Really we’re just talking about right tackle, because Okung will be this team’s left tackle for years to come. Sean Locklear is a free agent, and may well have played his last game in Seattle. The Seahawks have a few candidates to fill the spot in house, including Stacy Andrews and Breno Giocomini, but if a good right tackle is available, the Seahawks would certainly have to consider grabbing him and having both tackle spots set for a long time.
Brandon Mebane is a free agent, and if Seattle can’t keep him, this position becomes a bigger need. Still, even if he re-signs and the Seahawks keep the starting tandem of Mebane and Colin Cole, they need to add depth up the middle. Both players missed significant time with injuries, and the drop off was noticeable with them out.
Mike Williams established himself as a legitimate play maker, and Ben Obomanu emerged as a surprise starter, but this group could certainly stand to add talent and speed. If Golden Tate can make a leap in year two and figure out how to make his play-making ability translate to game-day, this position group would be in better shape. Another question is when Deon Butler will be back from a broken leg sustained in San Francisco on Dec. 12.
Marshawn Lynch and Justin Forsett give Carroll the power and change-of-pace combination he liked at USC. Yes, the Seahawks struggled to run the ball last year, but that had more to do with the line than the play of the backs. If anything, the Seahawks could use a mid-to-late-round pick on a running back if they saw a chance to get a true home-run threat.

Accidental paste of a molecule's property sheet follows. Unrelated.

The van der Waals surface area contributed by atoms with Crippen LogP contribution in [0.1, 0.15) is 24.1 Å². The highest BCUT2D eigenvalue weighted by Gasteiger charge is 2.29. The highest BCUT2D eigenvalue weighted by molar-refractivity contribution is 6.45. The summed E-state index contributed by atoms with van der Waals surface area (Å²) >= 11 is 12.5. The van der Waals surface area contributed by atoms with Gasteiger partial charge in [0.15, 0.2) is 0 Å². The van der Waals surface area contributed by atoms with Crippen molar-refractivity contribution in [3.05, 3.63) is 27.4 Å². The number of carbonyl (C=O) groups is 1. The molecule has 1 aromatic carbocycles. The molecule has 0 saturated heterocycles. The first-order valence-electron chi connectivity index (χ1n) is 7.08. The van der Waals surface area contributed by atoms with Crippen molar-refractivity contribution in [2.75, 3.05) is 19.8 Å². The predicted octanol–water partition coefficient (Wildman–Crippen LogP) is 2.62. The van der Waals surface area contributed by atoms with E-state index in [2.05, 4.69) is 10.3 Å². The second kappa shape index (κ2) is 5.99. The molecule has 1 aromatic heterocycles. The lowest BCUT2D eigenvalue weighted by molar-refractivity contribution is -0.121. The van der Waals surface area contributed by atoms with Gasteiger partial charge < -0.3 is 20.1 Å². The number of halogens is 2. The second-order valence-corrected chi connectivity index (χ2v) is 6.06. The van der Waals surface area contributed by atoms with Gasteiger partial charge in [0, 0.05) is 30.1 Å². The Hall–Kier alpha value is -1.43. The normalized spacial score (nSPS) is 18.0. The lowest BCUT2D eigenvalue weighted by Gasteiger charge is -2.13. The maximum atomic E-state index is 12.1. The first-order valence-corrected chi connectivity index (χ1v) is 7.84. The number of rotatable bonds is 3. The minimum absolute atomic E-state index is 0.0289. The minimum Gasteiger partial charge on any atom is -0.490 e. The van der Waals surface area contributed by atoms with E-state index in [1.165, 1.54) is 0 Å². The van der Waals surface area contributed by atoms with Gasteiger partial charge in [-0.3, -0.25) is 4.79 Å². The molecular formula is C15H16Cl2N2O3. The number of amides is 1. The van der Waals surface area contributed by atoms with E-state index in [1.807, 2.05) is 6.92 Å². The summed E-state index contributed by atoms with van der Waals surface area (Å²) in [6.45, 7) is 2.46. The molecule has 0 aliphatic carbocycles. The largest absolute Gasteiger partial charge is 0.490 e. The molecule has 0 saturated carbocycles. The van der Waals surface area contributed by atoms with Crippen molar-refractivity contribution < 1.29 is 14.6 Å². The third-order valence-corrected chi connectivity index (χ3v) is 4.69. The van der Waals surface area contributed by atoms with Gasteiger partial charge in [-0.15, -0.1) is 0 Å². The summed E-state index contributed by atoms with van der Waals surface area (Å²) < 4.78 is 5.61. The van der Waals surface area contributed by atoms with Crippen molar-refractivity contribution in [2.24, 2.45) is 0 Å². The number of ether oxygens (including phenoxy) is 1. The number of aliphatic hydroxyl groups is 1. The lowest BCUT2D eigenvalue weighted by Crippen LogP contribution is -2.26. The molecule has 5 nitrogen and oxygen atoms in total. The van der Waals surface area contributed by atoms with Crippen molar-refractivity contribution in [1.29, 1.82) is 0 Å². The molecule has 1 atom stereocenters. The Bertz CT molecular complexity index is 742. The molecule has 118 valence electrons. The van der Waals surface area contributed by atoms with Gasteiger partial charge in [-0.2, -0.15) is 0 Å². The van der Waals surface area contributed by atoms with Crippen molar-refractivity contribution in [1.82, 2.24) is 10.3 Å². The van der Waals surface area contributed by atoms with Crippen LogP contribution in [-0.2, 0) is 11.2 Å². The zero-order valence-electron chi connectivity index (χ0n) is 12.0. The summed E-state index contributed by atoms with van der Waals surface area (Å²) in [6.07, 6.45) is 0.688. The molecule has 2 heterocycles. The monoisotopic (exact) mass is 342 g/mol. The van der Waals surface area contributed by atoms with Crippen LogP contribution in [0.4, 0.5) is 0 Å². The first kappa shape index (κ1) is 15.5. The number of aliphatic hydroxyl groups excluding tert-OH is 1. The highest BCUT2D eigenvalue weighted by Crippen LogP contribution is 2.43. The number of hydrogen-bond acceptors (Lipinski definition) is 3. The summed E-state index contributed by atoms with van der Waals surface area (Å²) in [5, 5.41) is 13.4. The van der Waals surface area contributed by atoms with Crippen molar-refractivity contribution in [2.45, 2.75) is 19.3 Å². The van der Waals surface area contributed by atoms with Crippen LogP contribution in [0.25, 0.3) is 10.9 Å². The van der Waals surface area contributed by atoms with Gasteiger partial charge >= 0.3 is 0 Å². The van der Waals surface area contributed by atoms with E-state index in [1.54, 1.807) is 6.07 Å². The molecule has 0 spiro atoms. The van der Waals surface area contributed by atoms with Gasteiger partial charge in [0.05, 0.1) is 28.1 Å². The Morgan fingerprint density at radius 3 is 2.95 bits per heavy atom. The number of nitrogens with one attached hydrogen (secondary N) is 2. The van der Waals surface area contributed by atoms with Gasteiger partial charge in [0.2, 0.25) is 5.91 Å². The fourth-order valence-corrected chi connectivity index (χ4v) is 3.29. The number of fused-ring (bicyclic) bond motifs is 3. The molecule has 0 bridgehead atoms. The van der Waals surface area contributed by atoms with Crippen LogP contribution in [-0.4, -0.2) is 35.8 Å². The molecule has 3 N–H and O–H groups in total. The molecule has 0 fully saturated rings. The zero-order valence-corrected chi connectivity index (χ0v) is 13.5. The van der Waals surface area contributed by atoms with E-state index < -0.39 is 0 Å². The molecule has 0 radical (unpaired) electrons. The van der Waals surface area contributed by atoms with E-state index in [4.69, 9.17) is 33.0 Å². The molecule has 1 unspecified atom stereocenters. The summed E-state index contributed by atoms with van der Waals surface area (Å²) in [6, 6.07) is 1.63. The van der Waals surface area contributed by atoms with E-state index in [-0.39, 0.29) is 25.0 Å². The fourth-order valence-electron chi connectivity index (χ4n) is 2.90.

The free safety spot belongs to Earl Thomas next year and for many years to follow. At strong safety, Kam Chancellor could battle for a starting spot, or 37-year-old Lawyer Milloy may try to come back for another year. Either way, don’t expect Seattle to draft a safety in the early rounds.
Despite a down year, John Carlson still has a future with the team, and Chris Baker is solid in his role as a blocker. Cameron Morrah showed flashes of play-making ability, and Anthony McCoy is someone that Pete Carroll thinks could develop. This is another position where the Seahawks aren’t likely to pick someone unless they see good value in the late rounds.
The Seahawks have a lot of money invested in Lofa Tatupu and Aaron Curry, and just signed David Hawthorne to an extension after he excelled at a new position. Depending on what happens with Leroy Hill and Will Herring, who are both free agents, Seattle could look to add depth in the later rounds of the draft, but the Seahawks appear to be set on their starting linebackers unless they make some sort of surprise move.
Thursday is the deadline for teams to use a franchise or transition tag on players, and as of Wednesday evening, the Seahawks had not done so. Prior to this season, the Seahawks had used the franchise or transition tag every year going back to 2002. … The Seahawks re-signed running back Chris Henry, who spent the bulk of last season on the practice squad. Henry, a former second-round pick, was active for one game, appearing on special teams, and finished the season on the injured reserve/practice squad list with a foot injury.
Herald Writer John Boyle: firstname.lastname@example.org. For more Seahawks coverage, check out the Seahawks blog at heraldnet.com/seahawksblog